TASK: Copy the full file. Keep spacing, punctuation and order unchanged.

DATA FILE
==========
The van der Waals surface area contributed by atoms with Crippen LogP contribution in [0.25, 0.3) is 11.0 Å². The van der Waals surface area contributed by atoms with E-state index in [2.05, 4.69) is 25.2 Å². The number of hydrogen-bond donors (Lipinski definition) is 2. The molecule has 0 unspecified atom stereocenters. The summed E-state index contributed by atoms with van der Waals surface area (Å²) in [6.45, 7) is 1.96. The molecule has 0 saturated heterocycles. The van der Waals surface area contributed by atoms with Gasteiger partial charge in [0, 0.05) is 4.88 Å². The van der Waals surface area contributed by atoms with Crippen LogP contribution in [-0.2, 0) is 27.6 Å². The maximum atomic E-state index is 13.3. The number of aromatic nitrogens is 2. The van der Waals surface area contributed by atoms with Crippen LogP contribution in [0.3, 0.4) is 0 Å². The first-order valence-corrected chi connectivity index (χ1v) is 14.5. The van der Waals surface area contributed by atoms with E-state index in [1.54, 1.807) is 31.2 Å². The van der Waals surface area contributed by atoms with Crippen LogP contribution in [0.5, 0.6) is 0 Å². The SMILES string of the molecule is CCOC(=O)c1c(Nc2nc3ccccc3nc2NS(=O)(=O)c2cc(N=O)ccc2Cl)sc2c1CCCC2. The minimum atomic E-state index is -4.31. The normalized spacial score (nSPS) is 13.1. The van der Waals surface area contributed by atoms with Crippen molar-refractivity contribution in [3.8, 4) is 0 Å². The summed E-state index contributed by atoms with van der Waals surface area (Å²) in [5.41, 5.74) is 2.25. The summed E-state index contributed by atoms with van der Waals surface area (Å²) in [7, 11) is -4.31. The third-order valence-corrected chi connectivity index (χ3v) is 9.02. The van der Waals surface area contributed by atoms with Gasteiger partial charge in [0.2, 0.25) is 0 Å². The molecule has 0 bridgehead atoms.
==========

The van der Waals surface area contributed by atoms with Crippen LogP contribution in [0.25, 0.3) is 11.0 Å². The van der Waals surface area contributed by atoms with E-state index in [2.05, 4.69) is 25.2 Å². The number of hydrogen-bond donors (Lipinski definition) is 2. The molecule has 0 unspecified atom stereocenters. The summed E-state index contributed by atoms with van der Waals surface area (Å²) in [6.45, 7) is 1.96. The molecule has 0 saturated heterocycles. The van der Waals surface area contributed by atoms with Gasteiger partial charge in [0, 0.05) is 4.88 Å². The van der Waals surface area contributed by atoms with Crippen LogP contribution in [-0.2, 0) is 27.6 Å². The maximum atomic E-state index is 13.3. The number of aromatic nitrogens is 2. The van der Waals surface area contributed by atoms with Crippen LogP contribution in [0.3, 0.4) is 0 Å². The first-order valence-corrected chi connectivity index (χ1v) is 14.5. The van der Waals surface area contributed by atoms with E-state index in [1.54, 1.807) is 31.2 Å². The van der Waals surface area contributed by atoms with Crippen LogP contribution in [0.5, 0.6) is 0 Å². The SMILES string of the molecule is CCOC(=O)c1c(Nc2nc3ccccc3nc2NS(=O)(=O)c2cc(N=O)ccc2Cl)sc2c1CCCC2. The minimum atomic E-state index is -4.31. The normalized spacial score (nSPS) is 13.1. The van der Waals surface area contributed by atoms with Crippen molar-refractivity contribution in [3.8, 4) is 0 Å². The summed E-state index contributed by atoms with van der Waals surface area (Å²) in [5.41, 5.74) is 2.25. The summed E-state index contributed by atoms with van der Waals surface area (Å²) in [7, 11) is -4.31. The third-order valence-corrected chi connectivity index (χ3v) is 9.02. The van der Waals surface area contributed by atoms with Gasteiger partial charge in [0.2, 0.25) is 0 Å². The molecule has 0 bridgehead atoms.